duration of the ports freeze

Mark Linimon linimon at lonesome.com
Sat Dec 1 05:22:51 PST 2007

On Sat, Dec 01, 2007 at 03:08:43AM -0800, David Southwell wrote:
> I must say I am having difficulty understanding the policies applicable
> during ports freeze. 

I had hoped that http://www.freebsd.org/portmgr/qa.html and
http://www.freebsd.org/portmgr/implementation.html would have been clear
enough on what the policies are -- that was the motivation for writing
these documents.

> The freeze seems to be of longer duration than originally expected

As are most of them.  Welcome to the world of software engineering
schedules :-)

> I would however like to ask, on the basis of what is being learned now,
> how could the length freezes be diminished on future occasions? 

After the 5.3 release, there was a lot of discussion between the ports
management and release engineering teams on how to do exactly that.

To some extent we're dependent on the state of the source tree; changes
that affect the ABI cause us to have to go back and re-do package sets.
The release engineers are now much more aware of this impact that they
were in the past.  However, .0 releases are particularly difficult on
this front, since we have to live with any ABI mistakes for several
years.  Thus, it's worth a delay to avoid having to support a bad or
questionable implemenation.  Unfortunately, these are often not caught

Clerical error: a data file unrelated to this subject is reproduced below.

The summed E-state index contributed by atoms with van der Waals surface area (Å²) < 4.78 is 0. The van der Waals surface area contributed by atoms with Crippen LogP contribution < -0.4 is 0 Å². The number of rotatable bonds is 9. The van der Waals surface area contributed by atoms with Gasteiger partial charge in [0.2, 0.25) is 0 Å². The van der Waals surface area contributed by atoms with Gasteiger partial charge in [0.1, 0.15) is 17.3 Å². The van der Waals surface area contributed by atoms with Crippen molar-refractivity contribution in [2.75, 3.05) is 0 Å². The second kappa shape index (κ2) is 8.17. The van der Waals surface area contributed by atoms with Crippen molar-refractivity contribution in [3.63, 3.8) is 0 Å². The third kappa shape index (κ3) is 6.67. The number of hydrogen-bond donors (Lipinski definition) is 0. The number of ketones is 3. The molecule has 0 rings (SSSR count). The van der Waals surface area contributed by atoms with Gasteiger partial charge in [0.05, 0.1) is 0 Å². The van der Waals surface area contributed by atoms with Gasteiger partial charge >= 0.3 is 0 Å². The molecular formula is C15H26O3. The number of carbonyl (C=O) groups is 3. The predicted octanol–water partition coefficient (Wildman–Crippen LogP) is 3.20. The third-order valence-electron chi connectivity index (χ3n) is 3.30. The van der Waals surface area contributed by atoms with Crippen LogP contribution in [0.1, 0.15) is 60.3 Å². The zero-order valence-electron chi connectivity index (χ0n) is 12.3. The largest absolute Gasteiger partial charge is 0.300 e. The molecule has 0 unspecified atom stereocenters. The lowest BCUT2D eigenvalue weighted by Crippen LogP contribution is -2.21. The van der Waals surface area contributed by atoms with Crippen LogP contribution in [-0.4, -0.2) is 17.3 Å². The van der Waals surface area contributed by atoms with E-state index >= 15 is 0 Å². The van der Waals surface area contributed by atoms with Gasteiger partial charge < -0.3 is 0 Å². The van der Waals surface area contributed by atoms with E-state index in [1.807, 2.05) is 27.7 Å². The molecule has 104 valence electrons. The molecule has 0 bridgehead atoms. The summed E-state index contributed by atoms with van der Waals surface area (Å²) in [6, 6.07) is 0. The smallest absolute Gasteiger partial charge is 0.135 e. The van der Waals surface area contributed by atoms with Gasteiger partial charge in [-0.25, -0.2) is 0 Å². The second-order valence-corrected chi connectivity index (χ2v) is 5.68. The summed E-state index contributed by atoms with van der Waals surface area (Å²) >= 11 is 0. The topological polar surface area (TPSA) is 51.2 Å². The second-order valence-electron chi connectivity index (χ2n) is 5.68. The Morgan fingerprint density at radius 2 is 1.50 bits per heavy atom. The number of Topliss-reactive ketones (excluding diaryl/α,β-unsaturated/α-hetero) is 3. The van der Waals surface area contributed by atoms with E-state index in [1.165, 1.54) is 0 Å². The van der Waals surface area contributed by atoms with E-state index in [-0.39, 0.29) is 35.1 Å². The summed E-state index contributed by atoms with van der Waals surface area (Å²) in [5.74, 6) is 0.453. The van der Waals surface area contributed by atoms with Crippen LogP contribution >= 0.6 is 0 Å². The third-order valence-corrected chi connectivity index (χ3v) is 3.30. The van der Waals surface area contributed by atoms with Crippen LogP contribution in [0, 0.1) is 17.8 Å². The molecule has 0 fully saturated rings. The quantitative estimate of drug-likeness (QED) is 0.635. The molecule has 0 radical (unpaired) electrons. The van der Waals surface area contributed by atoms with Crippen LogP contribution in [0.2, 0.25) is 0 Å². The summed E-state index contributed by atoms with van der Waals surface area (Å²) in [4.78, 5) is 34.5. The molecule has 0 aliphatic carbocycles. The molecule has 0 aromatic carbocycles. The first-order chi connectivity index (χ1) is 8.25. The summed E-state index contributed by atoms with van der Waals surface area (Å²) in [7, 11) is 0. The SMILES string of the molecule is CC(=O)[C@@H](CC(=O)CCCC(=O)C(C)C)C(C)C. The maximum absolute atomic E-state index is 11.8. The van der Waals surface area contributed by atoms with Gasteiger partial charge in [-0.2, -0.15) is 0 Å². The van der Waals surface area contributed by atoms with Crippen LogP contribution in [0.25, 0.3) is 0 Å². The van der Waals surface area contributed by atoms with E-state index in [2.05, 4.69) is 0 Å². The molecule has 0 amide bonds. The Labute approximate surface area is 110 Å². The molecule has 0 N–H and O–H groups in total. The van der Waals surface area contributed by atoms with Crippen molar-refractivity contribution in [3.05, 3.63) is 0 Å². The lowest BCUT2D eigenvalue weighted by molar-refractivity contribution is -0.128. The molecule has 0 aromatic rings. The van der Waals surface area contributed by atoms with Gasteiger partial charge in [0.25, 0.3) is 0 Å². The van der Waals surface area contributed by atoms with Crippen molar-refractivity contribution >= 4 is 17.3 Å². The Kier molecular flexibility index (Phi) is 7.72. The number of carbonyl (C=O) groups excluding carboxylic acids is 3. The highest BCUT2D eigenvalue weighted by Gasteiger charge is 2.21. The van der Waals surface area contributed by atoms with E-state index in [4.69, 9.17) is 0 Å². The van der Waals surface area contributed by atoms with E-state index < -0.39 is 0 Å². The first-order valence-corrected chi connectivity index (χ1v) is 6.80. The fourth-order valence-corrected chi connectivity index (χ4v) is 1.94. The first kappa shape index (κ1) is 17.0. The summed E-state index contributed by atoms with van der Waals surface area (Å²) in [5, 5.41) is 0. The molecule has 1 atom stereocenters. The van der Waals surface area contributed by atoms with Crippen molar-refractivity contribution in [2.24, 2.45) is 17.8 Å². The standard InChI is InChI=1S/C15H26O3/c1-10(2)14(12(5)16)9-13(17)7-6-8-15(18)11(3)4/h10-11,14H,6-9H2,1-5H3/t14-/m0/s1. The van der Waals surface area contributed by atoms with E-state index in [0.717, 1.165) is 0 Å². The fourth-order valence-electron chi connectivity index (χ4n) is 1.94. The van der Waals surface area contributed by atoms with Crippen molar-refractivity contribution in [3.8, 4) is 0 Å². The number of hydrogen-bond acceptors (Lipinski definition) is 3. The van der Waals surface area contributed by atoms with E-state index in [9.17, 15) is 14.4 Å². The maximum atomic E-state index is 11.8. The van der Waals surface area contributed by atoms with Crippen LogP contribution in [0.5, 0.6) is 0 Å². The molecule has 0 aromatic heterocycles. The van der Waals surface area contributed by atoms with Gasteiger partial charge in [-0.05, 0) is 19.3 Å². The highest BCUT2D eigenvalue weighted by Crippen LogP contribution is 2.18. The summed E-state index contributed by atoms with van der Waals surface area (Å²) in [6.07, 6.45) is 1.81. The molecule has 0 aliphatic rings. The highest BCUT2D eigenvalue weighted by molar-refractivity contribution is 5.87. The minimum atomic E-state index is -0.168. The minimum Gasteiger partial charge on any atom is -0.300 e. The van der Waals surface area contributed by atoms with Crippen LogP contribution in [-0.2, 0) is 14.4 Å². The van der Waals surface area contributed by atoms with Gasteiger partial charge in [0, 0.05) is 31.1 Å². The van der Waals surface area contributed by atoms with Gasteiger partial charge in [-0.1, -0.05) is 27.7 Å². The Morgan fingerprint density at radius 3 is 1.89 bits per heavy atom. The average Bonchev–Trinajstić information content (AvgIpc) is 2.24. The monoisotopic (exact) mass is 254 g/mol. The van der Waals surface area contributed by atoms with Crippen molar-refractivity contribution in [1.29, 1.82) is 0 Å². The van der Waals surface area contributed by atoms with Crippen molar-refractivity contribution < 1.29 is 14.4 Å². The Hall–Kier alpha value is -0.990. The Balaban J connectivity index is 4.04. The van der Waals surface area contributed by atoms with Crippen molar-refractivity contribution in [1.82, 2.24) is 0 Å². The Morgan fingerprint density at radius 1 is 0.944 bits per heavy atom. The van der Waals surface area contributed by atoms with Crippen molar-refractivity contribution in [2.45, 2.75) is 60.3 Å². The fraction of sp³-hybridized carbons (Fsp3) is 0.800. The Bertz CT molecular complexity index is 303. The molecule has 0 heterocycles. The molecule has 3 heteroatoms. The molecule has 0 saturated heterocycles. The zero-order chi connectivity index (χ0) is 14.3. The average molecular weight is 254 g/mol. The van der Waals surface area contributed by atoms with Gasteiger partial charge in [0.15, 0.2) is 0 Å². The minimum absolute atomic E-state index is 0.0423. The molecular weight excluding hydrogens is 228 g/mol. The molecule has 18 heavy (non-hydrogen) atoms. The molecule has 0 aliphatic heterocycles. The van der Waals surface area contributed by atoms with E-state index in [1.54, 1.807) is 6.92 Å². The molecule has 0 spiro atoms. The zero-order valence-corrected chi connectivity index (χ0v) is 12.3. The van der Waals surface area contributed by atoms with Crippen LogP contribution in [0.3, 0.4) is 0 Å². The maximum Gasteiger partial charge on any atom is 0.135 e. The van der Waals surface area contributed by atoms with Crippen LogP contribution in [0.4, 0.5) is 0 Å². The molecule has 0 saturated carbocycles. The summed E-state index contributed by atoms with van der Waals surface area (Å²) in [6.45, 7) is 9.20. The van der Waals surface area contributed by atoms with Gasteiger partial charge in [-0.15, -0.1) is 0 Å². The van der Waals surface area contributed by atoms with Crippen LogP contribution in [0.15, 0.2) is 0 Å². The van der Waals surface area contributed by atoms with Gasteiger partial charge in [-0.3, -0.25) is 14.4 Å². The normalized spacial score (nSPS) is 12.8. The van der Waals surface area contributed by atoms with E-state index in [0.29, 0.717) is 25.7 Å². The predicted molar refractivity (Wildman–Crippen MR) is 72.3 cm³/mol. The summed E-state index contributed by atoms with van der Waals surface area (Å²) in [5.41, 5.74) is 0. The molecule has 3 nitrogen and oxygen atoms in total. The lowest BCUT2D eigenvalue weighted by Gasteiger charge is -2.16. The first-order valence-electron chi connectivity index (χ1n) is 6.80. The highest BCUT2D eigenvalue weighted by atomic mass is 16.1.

until the prelease starts to get widespread testing outside of the
developer community.

Another cause is that we're trying to get as many packages buildable and
useful for release as we can.  This is particularly important for the
non-i386 architectures, which do not have as large a user base.

Note: this time we waited to start the freeze until nearly the RC1 date --
in the past, we had done it earlier in the beta cycles.  There's nothing
to be done when RC1 slips, however; we want to have as good a package
set entering RC1 as we can get.

In the meantime, the number of working packages is probably close to an
all-time high numerically (I don't have enough sense of historically to
say percentage-wise, although I suspect it's a recent maximum).  Folks
can help out by trying to install systems just from the packages and
letting us know what problems they find.


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